Rogue One: A Star Wars Story [Review]
The appeal of a movie like Rogue One: A Star Wars Story is that it can exist in a universe that is already beloved and yet not find itself beholden to the rules or themes of the franchise that birthed that universe. While the Star Wars Saga films revolve around fated families and the mysteries of the Force, a spin-off film like this could take the opportunity to view the events of the Star Wars universe from a new perspective, from the ground-level grunt fighting in the rebellion who is free from Force connections or daddy issues. It’s a thrilling concept, and in the hands of Gareth Edwards (who gave sky-gazing portent to Godzilla) it could be a literal and thematic perspective on Star Wars that we haven’t seen before.
This makes it all the more disheartening to be introduced to Jyn Erso (Felicity Jones), a young woman who’s mother told her to trust in the Force as her father was swept up by the Empire and impressed into service building the Death Star. Her connection to the wider plot on a familial level is meant to give the life-or-death mission to discover a way to destroy the Death Star some level of emotional investment too, but time and again her relationship with her father serves only to grind the propulsive story elements to a halt while the film, with an especially cloying score from Michael Giacchino, tries to browbeat the audience into pathos.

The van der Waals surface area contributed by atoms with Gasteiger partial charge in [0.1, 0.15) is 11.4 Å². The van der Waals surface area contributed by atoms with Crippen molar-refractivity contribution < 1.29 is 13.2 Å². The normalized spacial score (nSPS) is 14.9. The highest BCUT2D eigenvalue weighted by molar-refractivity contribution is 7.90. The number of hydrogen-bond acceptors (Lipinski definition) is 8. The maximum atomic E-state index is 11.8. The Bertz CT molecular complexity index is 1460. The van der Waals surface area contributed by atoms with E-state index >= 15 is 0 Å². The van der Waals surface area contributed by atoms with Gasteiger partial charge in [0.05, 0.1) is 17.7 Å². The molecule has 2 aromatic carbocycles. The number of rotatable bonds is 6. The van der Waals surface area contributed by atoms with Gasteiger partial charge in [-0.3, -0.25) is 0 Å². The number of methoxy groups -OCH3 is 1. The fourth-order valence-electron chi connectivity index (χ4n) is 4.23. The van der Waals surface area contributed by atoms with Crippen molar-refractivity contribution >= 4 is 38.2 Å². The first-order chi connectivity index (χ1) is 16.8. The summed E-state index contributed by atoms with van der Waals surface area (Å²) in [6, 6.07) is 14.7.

We first meet Jyn as a child on a desolately beautiful planet, working with her father and mother as a farmer. Her father, Galen (Mads Mikkelsen) had once worked as a scientist or engineer for the Empire, which is slowly consolidating its control over the galaxy. It doesn’t take long for the Ersos’s idyllic escape to be spoiled, however, as almost immediately Galen’s former boss, Krennic (Ben Mendelsohn) arrives on the planet’s surface to call his old friend back to service. In the process, Jyn’s mother is killed and Jyn herself must go into hiding. Fifteen years later Jyn is in an imperial prison, being transported to a labor camp when she is rescued by a group from the Rebel Alliance, who need her connections in order to make an introduction to a former rebel who is currently holding a defecting Imperial pilot who may know something about the weapon Galen is working on for the Empire.